Entering The Wild West
April has been anything but a walk in the park for investors around the globe. Issues surrounding Europe’s debt crisis, increased volatility in U.S. equities and the downfall of Apple’s stock have weighed heavily on the minds of investors both big and small. Swimming around in their head is the obvious question of “what’s next?”
The week of April 23rd will prove to be the arbiter of things to come if the market has any say in it. There are three components to the week that could very well shape the future and what’s to come in the second half of 2012.
The first piece of the puzzle is earnings. Big, trusted companies by the likes of Apple and Netflix are going to have traders picking up volume ahead of Tuesday in order to place their bets and hedge their existing positions. Companies will need to demonstrate that they’re coming back to life and will need to not only beat the Street’s estimates, but will also have to offer proper guidance. Multiple misses will be interpreted that no one can get anything done properly and the economy isn’t safe.
With the pressure of earnings, there also comes the ever-going mess in Europe. Saturday’s meeting of IMF Governors in Washington D.C. was essentially call to arms. Echoing IMF head Christine Lagarde’s demand for additional contributions to the swelling fund, U.S. Treasury Secretary Timothy Geithner said that it’s up to members of the EU and the European Central Bank now. These countries must get their debt situation under control or risk taking down all of Europe. The IMF continues to seek an additional $430 billion as a buffer against the Eurozone crisis.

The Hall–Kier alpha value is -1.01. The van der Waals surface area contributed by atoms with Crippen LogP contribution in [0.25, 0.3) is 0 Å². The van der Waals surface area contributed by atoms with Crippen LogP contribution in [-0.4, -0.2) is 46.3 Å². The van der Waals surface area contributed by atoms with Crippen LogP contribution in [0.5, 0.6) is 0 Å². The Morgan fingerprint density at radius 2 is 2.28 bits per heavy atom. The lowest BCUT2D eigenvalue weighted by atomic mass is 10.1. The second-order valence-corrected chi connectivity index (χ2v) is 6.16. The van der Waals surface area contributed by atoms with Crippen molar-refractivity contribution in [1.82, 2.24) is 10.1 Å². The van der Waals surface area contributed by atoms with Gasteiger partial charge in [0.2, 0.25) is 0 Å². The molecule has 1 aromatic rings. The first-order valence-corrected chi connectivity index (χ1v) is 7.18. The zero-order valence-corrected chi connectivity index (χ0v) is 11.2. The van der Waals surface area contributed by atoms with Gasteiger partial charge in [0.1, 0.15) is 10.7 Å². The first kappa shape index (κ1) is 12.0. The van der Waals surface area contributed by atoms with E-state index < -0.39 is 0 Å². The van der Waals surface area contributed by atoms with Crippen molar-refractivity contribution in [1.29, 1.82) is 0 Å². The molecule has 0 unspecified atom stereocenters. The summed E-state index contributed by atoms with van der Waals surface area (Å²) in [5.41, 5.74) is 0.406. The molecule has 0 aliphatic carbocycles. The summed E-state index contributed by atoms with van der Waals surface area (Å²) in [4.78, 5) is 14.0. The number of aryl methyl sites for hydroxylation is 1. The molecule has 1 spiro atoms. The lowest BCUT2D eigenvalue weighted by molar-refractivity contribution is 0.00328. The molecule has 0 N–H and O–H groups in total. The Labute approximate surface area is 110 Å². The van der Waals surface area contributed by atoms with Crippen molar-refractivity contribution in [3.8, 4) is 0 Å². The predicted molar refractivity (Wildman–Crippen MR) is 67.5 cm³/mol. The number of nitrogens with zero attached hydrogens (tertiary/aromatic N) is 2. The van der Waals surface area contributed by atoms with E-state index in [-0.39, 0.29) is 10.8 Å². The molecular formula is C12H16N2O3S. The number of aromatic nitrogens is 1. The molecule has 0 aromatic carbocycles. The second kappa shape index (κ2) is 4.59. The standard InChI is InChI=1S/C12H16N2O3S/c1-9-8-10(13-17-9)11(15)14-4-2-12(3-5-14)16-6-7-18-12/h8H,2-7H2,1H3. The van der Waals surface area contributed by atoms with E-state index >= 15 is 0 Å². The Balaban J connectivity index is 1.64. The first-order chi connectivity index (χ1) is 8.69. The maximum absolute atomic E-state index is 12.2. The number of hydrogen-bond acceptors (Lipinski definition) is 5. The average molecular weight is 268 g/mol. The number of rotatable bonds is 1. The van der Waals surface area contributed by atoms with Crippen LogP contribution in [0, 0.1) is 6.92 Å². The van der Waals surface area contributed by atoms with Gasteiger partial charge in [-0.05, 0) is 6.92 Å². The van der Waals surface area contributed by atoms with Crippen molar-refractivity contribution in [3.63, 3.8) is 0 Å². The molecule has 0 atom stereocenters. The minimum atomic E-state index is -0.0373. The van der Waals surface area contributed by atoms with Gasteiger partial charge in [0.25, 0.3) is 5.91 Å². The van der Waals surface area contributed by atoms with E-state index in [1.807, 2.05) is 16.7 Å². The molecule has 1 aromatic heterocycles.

Lastly, there’s the issue of financial regulation (or lack thereof). Clearly overburdened, the Securities and Exchange Commission and Commodity Futures Trading Commission all seem to be lost in their cause. Regulators came recently saying that banks had two years, until July 2014 to be exact, to conform to the Volcker Rule as it stands now. Problem is, the final version of the rule still doesn’t exist, which has a created a massive headache for both sides of the table. Banks and other firms are debating how to spend their cash on compliance and are wondering if it will be obsolete by the time they implement it. Meanwhile, the SEC seems to be picking and choosing where it wants to enforce, creating uncertainty as to what the regulator’s next game plan is.
It’s game time for the markets as April winds to a close. The events that unfold will undoubtedly have a material affect on sentiment and what plays out in the rest of the year.
CEDX opened on 6 September, offering contracts on Cboe Europe single country and pan-European indices.
The MOU covers certain security-based swap dealers and participants.
Equity underwriting on European exchanges rose 70% in the first half.
The analysis is based on transactions publicly reported by 30 European APAs and venues.
A similar service is available on the BIDS platform in the US equity market.